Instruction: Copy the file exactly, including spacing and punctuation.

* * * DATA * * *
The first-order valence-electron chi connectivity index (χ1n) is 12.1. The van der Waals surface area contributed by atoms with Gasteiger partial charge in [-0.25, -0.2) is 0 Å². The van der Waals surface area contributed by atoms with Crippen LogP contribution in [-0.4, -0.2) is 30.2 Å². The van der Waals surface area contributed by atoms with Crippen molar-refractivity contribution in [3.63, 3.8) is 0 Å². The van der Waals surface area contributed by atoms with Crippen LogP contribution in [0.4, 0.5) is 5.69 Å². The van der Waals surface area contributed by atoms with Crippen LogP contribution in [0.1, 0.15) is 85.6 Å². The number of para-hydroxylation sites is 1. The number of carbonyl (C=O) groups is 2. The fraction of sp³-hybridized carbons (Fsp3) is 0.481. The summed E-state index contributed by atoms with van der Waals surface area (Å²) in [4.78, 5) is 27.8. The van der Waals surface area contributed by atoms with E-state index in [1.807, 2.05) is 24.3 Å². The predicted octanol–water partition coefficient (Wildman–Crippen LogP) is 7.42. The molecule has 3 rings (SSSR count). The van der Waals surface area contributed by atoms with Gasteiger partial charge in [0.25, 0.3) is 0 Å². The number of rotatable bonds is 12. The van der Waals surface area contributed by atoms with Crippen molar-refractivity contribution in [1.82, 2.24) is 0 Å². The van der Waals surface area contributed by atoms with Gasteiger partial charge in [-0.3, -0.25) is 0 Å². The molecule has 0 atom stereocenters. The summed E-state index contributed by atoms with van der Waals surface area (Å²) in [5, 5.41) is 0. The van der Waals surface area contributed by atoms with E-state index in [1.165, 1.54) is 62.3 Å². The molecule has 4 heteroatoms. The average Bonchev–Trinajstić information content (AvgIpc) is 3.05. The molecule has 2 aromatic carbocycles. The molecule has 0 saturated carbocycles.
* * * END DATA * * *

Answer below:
The first-order valence-electron chi connectivity index (χ1n) is 12.1. The van der Waals surface area contributed by atoms with Gasteiger partial charge in [-0.25, -0.2) is 0 Å². The van der Waals surface area contributed by atoms with Crippen LogP contribution in [-0.4, -0.2) is 30.2 Å². The van der Waals surface area contributed by atoms with Crippen molar-refractivity contribution in [3.63, 3.8) is 0 Å². The van der Waals surface area contributed by atoms with Crippen LogP contribution in [0.4, 0.5) is 5.69 Å². The van der Waals surface area contributed by atoms with Crippen LogP contribution in [0.1, 0.15) is 85.6 Å². The number of para-hydroxylation sites is 1. The number of carbonyl (C=O) groups is 2. The fraction of sp³-hybridized carbons (Fsp3) is 0.481. The summed E-state index contributed by atoms with van der Waals surface area (Å²) in [4.78, 5) is 27.8. The van der Waals surface area contributed by atoms with E-state index in [1.807, 2.05) is 24.3 Å². The predicted octanol–water partition coefficient (Wildman–Crippen LogP) is 7.42. The molecule has 3 rings (SSSR count). The van der Waals surface area contributed by atoms with Gasteiger partial charge in [0.25, 0.3) is 0 Å². The number of rotatable bonds is 12. The van der Waals surface area contributed by atoms with Crippen molar-refractivity contribution in [1.82, 2.24) is 0 Å². The van der Waals surface area contributed by atoms with Gasteiger partial charge in [-0.3, -0.25) is 0 Å². The molecule has 0 atom stereocenters. The summed E-state index contributed by atoms with van der Waals surface area (Å²) in [5, 5.41) is 0. The van der Waals surface area contributed by atoms with E-state index in [1.165, 1.54) is 62.3 Å². The molecule has 4 heteroatoms. The average Bonchev–Trinajstić information content (AvgIpc) is 3.05. The molecule has 2 aromatic carbocycles. The molecule has 0 saturated carbocycles.